Governance in Brief – December 15, 2022

Posted on December 15, 2022


December 15, 2022 | Editor: Martin Wennerström

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Canada to get tougher on foreign investment

The Canadian government has proposed changes to the country’s foreign investment legislation aimed at enhancing the government’s ability to scrutinize and block investments that pose national security risks. The planned amendments would require foreign investors to give the government more notice for proposed investments in certain sectors. Additionally, the government will be allowed to impose interim conditions on an investment during the national security review, such as limiting access to transfer of assets, intellectual property or trade secrets. Moreover, the proposed amendments increase the penalties for non-compliance, while a new penalty will be introduced for breaching the pre-implementation filing requirements. While the proposed amendments do not target a specific country, they appear aligned with Canada’s new policy approach towards China, a country which a top Canadian government official has described as an “increasingly disruptive global power.” In November, Canada ordered three Chinese companies to divest their investments in Canada’s critical minerals sector on national security grounds.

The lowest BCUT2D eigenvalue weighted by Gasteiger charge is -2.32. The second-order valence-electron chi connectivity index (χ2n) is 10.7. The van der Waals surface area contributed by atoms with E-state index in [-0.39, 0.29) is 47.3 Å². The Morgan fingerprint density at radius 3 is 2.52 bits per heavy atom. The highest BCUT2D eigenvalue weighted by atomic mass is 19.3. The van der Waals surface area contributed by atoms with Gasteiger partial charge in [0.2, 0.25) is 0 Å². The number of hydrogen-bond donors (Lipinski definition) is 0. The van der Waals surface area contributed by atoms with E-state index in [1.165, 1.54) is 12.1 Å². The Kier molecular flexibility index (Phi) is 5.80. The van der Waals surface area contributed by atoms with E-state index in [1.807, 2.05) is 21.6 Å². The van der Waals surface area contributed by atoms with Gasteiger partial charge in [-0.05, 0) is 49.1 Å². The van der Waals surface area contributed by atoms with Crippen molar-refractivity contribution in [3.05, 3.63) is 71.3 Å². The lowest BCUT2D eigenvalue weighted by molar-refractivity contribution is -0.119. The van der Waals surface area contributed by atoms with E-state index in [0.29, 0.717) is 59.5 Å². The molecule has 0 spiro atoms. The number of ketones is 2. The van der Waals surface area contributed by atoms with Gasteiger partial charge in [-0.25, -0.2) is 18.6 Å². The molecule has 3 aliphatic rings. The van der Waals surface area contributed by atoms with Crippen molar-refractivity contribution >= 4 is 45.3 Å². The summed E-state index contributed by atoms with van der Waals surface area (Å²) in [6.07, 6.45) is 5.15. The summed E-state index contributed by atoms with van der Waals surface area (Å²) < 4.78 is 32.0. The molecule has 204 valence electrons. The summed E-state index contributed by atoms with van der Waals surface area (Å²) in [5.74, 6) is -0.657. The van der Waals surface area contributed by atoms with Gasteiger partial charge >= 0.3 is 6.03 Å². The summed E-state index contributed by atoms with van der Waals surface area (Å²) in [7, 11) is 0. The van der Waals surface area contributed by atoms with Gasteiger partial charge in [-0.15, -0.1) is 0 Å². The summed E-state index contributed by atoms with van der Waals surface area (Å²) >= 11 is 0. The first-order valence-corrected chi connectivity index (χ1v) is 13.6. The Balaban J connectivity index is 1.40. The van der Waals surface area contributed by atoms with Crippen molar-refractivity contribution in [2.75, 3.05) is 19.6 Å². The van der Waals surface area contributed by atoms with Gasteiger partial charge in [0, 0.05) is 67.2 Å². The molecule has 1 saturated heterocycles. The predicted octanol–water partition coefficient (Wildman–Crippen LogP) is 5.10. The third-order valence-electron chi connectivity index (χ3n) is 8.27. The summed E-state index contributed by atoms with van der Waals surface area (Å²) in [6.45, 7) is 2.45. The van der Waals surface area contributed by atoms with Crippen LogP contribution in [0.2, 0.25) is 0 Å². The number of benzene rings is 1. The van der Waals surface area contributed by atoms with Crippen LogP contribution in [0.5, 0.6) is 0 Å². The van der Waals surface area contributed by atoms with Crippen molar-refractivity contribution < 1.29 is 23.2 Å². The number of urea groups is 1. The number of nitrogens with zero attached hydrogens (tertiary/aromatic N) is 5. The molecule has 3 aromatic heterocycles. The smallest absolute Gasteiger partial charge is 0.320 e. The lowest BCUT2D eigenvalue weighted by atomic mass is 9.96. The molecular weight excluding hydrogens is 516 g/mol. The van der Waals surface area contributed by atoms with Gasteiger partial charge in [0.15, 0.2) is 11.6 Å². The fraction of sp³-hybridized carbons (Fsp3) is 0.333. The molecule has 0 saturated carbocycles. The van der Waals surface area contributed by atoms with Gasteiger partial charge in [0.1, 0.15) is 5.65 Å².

Canadian Gov't (1) | Canadian Gov't (2) | WLG | Bloomberg | Yahoo | 

 

 

Masayoshi Son increases stake in Softbank Group

Softbank CEO and founder Masayoshi Son’s stake in the company has increased to 34.2%, following a series of share buybacks over the past two months. As Son now owns more than one third of capital, he can veto shareholder proposals at general meetings. Additionally, he is closer to the point where he could bid to take the company private. According to Japanese regulations, Son can force a minority squeeze-out once he owns 66% of Softbank, a possibility that has been internally floated.

CNA | Yahoo | Japan Times | NN |


 

Exxon to boost share repurchase amid fuel price surge

Exxon Mobil has expanded its share repurchase programme despite political backlash for handing record profits to investors rather than reinvesting them. Exxon will spend USD 50 billion to buy its own shares over the next three years, an increase from the current USD 30 billion buyback program scheduled to end in 2023. Additionally, Exxon increased its annual dividend payment for the 40th consecutive year. By the end of the year, the company plans to distribute approximately USD 30 billion to shareholders in dividends and share repurchases.

ExxonMobil | AFR | FOX Business | BNN | Yahoo | 

 

 

FTC moves to block Microsoft’s acquisition of Activision Blizzard

The Federal Trade Commission has filed an antitrust case against Microsoft seeking to block the company’s USD 69 billion planned acquisition of Activision Blizzard. According to the U.S. antitrust watchdog, the deal would harm competition by denying Microsoft’s gaming rivals access to its video content. Moreover, Microsoft could manipulate Activision product prices or degrade Activision’s game quality or player experience on rival consoles. Microsoft announced the acquisition of Activision Blizzard in January.

FTC | CNBC | Guardian | Yahoo (1) | Yahoo (2) | CNN | 

 


 

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